Thousand Foot Krutch – Set It Off
March 27, 2001
The words “nu-metal” or “rap metal” are enough to send tons people running for the club doors in this day and age. We think of Kid Rock (pre-country), Limp Bizkit, Korn, and the turn of the century Family Values Tour. Static-X? Dudes, spike your hair up high and let your jeans sag low – we’re in for a no-holds-barred verbal slamdown. Before we all stated to hate Nickelback, we hated the rap rockers. It was 2001, and TFK stormed the scene with their debut – the “Christian” alternative to Fred Durst and his gang of sinners.
I say this in the most lighthearted way possible. I listen to everyone across the board, regardless of race, sex, religion, lifestyle choices, etc. I own all the Limp Bizkit records, and Significant Other is a milestone that shaped my musical taste. It was heavy, fun, irreverent, and ridiculous. It’s a review that I look forward to writing. What I love about Thousand Foot Krutch is that they came on the scene when rap/rock was at the height of it’s popularity, but had their debut release DJD recordings. Never heard of it? No wories – I had never heard of that label in 2001, and I still have never heard anything about that label in 2013. That is, apart from this release.
DJD probably released this record because, from an industry standpoint, I understand why some A&R dude wouldn’t want to touch this. No well known labels were gonna touch this! It’s rap/rock, sure, but its got countless styles all over the place. When In Doubt is pop-punk, while Come Along is straight pop-rock! Rhyme Animal is funk-metal, while Puppet and Supafly bring rap to the forefront, but have choruses that are straight heavy rock. Small Town is a seven-minute slow-burner of a power ballad where lead singer Trevor McNevin stretches his vocals to places that it probably shouldn’t go, but you can’t fault him for it – he’s singing from his heart! This record is a lesson in diversity, and while some may complain, I for one, cannot.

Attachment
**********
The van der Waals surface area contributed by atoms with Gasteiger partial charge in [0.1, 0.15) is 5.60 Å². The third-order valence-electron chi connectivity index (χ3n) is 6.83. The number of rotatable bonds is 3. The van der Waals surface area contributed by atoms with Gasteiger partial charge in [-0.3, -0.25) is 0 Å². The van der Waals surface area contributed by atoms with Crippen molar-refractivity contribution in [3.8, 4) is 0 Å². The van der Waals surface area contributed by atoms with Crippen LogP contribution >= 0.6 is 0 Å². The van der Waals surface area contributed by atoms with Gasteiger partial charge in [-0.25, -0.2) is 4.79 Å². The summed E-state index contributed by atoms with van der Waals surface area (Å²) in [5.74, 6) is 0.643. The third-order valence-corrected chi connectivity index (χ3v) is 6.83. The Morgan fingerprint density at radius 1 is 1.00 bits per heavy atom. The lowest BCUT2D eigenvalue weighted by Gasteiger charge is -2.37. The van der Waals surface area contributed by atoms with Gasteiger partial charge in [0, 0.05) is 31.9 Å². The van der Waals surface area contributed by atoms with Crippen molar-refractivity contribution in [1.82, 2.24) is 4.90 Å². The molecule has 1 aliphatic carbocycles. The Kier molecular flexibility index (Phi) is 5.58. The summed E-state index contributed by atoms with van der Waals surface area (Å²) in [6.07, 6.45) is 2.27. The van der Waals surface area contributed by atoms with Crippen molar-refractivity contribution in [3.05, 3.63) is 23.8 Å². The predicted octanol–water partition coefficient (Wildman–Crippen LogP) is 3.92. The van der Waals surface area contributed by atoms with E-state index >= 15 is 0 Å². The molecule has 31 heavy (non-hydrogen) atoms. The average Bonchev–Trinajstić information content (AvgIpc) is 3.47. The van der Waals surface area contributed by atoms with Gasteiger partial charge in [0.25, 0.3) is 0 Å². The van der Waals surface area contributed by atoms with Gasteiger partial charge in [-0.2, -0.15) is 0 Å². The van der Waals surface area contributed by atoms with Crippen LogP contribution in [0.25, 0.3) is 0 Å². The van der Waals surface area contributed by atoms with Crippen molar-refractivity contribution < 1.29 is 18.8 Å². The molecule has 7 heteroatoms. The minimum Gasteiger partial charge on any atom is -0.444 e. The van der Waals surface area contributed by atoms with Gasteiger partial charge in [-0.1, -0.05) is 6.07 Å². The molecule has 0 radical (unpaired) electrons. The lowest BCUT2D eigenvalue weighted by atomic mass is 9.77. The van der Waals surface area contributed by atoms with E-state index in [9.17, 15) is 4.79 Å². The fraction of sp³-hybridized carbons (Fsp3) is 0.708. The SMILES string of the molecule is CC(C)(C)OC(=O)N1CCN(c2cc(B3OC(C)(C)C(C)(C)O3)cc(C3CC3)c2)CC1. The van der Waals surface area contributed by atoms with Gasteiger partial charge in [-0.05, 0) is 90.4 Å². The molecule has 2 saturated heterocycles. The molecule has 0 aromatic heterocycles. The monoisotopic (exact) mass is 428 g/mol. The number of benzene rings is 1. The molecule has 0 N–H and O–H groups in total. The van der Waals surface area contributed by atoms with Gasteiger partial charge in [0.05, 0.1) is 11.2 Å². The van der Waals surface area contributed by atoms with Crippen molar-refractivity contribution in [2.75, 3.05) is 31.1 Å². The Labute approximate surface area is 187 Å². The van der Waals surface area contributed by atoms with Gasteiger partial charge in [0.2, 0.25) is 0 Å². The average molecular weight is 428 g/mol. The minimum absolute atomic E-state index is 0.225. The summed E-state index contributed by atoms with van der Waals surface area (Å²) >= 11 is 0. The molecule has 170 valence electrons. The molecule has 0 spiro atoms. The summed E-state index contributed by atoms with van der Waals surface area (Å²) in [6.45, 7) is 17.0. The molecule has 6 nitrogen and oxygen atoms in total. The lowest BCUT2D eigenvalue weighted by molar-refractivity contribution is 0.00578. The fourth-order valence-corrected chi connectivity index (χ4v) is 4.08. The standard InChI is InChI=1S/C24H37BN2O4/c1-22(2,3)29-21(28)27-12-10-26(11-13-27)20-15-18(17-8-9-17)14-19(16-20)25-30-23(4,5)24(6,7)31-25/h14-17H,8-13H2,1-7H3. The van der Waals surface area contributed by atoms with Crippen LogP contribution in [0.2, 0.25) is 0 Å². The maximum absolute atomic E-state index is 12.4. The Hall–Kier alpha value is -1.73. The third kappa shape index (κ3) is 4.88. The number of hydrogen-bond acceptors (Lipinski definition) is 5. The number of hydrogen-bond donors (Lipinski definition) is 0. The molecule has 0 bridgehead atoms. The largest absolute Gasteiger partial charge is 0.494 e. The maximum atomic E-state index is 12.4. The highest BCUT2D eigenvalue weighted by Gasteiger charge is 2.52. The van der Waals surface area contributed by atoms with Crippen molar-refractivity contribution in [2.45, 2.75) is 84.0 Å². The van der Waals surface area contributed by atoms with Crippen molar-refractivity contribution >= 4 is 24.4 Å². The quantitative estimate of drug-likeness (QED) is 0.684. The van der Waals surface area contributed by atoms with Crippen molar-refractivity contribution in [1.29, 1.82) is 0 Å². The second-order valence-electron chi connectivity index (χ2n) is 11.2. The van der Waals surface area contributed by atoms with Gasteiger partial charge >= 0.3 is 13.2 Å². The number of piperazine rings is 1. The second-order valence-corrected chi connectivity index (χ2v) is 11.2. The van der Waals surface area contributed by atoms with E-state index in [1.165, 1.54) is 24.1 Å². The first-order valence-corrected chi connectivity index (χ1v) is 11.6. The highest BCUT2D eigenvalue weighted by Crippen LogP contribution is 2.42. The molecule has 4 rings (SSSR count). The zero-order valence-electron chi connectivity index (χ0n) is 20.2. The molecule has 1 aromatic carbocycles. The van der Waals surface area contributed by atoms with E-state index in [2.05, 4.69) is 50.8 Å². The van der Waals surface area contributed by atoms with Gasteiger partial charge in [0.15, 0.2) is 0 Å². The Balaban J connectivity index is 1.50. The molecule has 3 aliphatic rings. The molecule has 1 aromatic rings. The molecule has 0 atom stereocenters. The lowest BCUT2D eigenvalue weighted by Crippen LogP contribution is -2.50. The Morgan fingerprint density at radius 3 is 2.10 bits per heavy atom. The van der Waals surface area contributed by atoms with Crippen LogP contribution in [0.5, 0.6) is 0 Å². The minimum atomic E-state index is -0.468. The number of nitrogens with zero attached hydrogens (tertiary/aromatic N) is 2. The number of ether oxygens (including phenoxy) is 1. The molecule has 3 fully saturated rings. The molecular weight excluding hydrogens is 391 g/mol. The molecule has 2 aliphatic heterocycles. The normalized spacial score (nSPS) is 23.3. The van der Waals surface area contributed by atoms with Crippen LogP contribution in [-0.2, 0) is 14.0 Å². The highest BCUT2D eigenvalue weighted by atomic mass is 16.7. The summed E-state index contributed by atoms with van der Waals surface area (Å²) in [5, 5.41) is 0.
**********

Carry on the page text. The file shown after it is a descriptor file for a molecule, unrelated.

The lyrics are all over the place, from the corny to the sincere. Album closer Lift It is a modern take on praise and worship music which may come across as incredibly lame to anyone who grew up in any type of youth group setting and had to sing In The Secret one too many times. But it’s truthful, and it’s heartfelt. At the end of the day, can you really argue with that? I can’t.
But sometimes – you just need Supafly. How much fun is this? Trevor is giving is straight up to that girl who needs to check herself into reality. Trevor – let’s go:
Thousand be the head of the class ‘n’
Rollin thru ya party with the stereo blastin’ / We creepin’
It’s bin’ seven since last weekend
Everybody in the club freekin’
And in the corner / I can see ya standin’ there
Black jacket ‘n’ long hair / We’ve been exchanging stares
And I know ya / And what’cha thinkin’ / yeah right
Wearin’ ya clothes air-tight at the club every night ‘n’
Don’t cha know that brothers don’t like the girls
That be into the guys that be tellin them lies and
Listen here hun,
Life’s more than this,
Ya tryin to tell me that cha never get bored of this?
The truth is wonderful, isn’t it?
If you can bring yourself down from your high horse and be able to have some fun with some rock ‘n’ roll, with some rappin’, with some punk – you’ll find some gold right here.
If you had to listen to two tracks: Supafly / Puppet